BAT resumes £750m share buyback plan


Lucky Strike maker British American Tobacco has resumed a share buyback programme worth £750m after full-year profits were boosted by price hikes and the weak pound.


BAT: It stubs out crisis fears with buyback plan

The world's second biggest cigarette firm restarted the scheme, which was suspended in 2008 in the wake of the financial crisis, after seeing free cash flow increase by 23% to £3.2bn.

But investors were disappointed by the scale of the buyback, sending the shares down 56.18p to 2356.82p.

Pre-tax profits rose to £4.3bn from £4bn in line with forecasts on sales up 5% to £43.8bn.

The group – which also makes Kent, Dunhill, and Pall Mall – increased the total dividend to 114.2p-a-share from 99.5p.

But volumes slipped 2% to 708bn as smokers traded down to cheaper alternatives and black market cigarettes.

The firm said price hikes and smokers in more resilient developing markets trading up would offset sliding volumes.

The figures were the swansong of chief executive Paul Adams who is taking a year off after seven years at the helm.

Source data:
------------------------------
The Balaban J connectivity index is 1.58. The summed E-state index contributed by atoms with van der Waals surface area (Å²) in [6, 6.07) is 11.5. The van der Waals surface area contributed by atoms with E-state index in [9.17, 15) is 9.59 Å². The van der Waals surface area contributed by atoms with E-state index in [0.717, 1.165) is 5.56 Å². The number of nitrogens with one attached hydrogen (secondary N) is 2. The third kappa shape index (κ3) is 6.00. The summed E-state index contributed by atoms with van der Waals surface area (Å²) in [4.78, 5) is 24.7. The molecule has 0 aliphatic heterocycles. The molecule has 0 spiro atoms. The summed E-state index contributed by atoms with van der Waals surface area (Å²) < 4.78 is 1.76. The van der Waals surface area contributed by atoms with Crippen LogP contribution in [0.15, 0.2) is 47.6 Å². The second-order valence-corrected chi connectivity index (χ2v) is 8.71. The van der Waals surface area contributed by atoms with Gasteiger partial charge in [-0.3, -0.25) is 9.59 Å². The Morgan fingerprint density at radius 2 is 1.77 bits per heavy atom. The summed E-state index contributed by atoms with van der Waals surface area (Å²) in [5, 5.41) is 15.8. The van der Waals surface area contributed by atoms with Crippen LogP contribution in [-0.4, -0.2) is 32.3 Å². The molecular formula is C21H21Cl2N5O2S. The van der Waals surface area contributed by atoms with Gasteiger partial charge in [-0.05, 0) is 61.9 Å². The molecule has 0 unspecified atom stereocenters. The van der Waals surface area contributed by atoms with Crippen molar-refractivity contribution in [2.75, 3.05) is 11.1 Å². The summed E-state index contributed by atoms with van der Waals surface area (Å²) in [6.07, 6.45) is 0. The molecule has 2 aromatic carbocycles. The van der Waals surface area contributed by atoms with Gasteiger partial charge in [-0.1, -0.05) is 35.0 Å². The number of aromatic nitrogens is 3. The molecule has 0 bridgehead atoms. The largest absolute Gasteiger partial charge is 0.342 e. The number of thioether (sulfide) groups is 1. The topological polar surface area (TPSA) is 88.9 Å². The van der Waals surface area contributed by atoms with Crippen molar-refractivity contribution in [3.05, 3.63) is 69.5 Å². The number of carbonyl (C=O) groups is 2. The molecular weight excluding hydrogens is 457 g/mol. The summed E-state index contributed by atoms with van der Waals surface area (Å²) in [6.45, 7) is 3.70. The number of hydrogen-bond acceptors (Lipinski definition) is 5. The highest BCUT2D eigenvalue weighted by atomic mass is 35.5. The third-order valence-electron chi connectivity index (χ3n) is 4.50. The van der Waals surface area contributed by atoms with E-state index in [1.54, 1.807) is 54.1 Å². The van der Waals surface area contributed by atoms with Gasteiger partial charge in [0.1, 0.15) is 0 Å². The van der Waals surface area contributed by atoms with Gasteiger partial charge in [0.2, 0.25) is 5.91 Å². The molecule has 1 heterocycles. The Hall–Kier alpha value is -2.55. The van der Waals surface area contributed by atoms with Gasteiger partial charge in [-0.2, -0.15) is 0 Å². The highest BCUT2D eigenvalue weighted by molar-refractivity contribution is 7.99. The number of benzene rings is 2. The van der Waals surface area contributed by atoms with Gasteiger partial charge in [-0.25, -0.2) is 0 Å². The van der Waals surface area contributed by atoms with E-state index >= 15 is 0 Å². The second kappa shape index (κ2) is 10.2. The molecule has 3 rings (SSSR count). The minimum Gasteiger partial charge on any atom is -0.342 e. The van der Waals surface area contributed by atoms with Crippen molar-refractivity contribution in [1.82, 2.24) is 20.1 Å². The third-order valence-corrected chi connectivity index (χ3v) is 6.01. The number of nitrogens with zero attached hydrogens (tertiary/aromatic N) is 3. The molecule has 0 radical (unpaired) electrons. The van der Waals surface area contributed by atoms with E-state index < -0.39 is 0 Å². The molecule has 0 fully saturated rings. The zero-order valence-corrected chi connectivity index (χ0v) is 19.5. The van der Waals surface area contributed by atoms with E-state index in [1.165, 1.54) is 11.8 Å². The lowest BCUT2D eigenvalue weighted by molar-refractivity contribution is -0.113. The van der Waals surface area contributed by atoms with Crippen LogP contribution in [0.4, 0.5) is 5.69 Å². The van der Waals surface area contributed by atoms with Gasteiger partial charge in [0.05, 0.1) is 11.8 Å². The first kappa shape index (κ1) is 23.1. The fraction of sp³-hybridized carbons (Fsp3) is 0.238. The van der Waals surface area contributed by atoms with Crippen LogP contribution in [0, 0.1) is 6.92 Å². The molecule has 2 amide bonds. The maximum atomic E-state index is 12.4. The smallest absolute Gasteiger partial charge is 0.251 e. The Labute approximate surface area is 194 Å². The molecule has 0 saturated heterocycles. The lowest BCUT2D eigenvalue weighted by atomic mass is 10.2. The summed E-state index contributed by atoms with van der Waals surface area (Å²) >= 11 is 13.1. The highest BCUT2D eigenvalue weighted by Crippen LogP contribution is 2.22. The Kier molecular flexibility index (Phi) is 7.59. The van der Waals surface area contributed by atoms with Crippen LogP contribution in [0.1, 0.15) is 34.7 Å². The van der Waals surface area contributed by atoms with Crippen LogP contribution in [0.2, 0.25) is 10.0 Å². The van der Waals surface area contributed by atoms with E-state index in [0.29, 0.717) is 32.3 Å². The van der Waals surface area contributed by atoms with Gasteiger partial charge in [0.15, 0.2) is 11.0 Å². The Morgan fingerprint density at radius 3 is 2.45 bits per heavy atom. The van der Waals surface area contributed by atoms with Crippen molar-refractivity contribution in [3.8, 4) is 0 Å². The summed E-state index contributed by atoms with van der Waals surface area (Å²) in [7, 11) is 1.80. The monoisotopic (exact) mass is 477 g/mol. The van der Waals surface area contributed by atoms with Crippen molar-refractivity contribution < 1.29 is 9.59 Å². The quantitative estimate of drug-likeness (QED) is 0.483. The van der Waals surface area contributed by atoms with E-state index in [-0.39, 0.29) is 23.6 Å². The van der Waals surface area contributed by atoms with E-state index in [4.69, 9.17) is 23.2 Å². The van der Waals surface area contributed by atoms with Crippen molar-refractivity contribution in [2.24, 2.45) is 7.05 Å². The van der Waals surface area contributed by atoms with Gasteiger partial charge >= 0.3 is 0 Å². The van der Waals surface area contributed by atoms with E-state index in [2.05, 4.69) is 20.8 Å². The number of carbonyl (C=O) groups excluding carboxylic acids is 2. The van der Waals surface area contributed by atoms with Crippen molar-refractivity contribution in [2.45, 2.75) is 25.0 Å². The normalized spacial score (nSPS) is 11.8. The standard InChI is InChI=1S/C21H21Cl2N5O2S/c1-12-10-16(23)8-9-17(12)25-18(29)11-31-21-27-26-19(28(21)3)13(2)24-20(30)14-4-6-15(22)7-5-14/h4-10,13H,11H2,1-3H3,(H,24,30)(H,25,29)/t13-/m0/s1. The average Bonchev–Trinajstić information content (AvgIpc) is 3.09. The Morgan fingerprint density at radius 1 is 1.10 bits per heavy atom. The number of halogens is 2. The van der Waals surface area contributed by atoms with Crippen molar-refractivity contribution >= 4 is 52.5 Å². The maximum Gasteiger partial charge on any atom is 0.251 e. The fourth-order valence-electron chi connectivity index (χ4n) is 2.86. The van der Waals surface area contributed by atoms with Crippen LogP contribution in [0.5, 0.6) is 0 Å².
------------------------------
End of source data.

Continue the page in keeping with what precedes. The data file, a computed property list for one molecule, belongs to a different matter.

The tobacco boss, who gave up smoking cigarettes last year, said he has been approached for a number of non-executive roles but is 'determined to be unencumbered for a year'.

When he steps down next Tuesday, Adams flies off for an extended holiday to Antigua and then to America, leaving chief executive- elect Nicandro Durante in charge.

Durante said the crisis in the Middle East had affected distribution in BAT's key Egyptian market for 10 days, but that the financial hit was not material.

The firm has achieved its target of cutting costs by £800m two years early and is developing a new cigarette with less toxins which, if successful, may not cause as much damage to smokers health.

BAT is also considering challenging a move by the Australian government to enforce generic packaging.